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Thomas StorringDirector – Economics and Statistics
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August 30, 2021

Statistics Canada released updated data on monthly business openings and closures for May 2021. 

A business will be classified as open if it had no employment in the previous month and then has employment in the next month and a business will be closed if it had employment in the previous month and no employment in the current month. For opening and closing, the reason could be a permanent change (i.e. business exit) or temporary for reasons such as seasonal operations, capital maintenance, restructuring or the COVID-19 situation. Continuing business are those that had employment in both the current and previous month. Active businesses are the sum of continuing and opening business in the current month.

New restrictions were imposed in Nova Scotia at the end of April to contain an outbreak of COVID-19, leading to a substantial reduction in the number of active businesses.  These were the largest reductions in the number of active businesses since the first wave of the pandemic in the spring of 2020.

The number of active businesses in Nova Scotia fell 3.0% from April to May 2021. Nationally, active businesses decreased 0.1%. The number of active businesses decreased the most in Nova Scotia and Prince Edward Island.  Manitoba reported the largest increase in the number of active businesses.

The monthly decline in Nova Scotia's active businesses was concentrated among accommodation/food, construction, retail, arts/recreation, personal/repair and health care/social assistance (which includes daycares).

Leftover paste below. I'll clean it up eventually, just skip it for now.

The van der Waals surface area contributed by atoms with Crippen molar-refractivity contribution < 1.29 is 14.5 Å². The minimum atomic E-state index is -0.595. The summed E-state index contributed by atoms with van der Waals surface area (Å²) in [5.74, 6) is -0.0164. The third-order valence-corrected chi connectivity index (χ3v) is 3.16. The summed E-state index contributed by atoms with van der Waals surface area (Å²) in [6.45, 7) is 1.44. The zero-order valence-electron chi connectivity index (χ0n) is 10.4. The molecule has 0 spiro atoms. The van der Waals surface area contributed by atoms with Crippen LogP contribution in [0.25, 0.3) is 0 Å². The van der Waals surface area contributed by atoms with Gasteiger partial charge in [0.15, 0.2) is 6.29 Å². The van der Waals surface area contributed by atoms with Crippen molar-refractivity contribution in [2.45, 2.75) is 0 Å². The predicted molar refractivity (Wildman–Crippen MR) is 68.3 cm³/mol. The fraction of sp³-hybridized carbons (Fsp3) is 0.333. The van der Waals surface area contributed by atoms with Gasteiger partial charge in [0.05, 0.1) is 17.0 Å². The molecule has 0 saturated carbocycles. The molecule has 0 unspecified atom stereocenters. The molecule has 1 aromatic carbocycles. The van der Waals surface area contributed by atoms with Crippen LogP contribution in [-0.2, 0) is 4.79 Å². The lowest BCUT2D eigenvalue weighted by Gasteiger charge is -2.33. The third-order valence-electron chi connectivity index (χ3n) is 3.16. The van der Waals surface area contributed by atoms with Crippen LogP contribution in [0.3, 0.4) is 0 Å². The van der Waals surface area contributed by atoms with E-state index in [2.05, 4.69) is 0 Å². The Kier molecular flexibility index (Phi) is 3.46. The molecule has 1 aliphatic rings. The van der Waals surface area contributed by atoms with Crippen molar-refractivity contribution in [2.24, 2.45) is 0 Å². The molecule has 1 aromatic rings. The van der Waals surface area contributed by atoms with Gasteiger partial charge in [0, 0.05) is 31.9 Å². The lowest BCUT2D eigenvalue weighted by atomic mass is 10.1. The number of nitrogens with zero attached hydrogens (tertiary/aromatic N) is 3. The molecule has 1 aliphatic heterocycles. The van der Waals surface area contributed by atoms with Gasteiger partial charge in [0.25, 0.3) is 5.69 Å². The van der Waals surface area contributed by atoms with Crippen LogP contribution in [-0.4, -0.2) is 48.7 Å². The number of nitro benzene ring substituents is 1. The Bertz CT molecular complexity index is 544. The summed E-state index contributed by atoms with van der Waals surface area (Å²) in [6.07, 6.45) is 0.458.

Compared with February 2020, the number of active businesses was down 3.6% for Nova Scotia in May 2021, falling to a level last seen in November 2020. Nationally, active businesses are lower by 1.6% from February 2020 to May 2021. The number of active businesses was down in seven provinces compared to February 2020, with the exception of British Columbia, Prince Edward Island and Manitoba.  The largest declines were experienced in Newfoundland and Labrador, Nova Scotia and Ontario.

The number of active businesses in Halifax was up 1.9% from February 2020 to May 2021.  This suggests that the decline in active businesses across Nova Scotia was concentrated outside the city.  Among cities (Census Metropolitan Areas), the declines in active businesses from February 2020 to May 2021 were most severe in St. John's, Thunder Bay, Windsor, Toronto and St. Catharines - Niagara. The two cities with the largest rises in the number of active businesses were Abbotsford-Mission and Regina.

The calculation for the opening, continuing and closure rate have been made based on the number of active business in the previous month. The rate at which business either opened, continued or closed can be examined to see how number of active business has changed.

Most businesses continue operating each month.  At the height of COVID-19 related restrictions, the share of businesses that continued to operate from one month to the next fell to 88.9% in Nova Scotia, down from 95.5.% in February 2020.  National continuing rates fell from 95.7% in February to 89.0% in April 2020.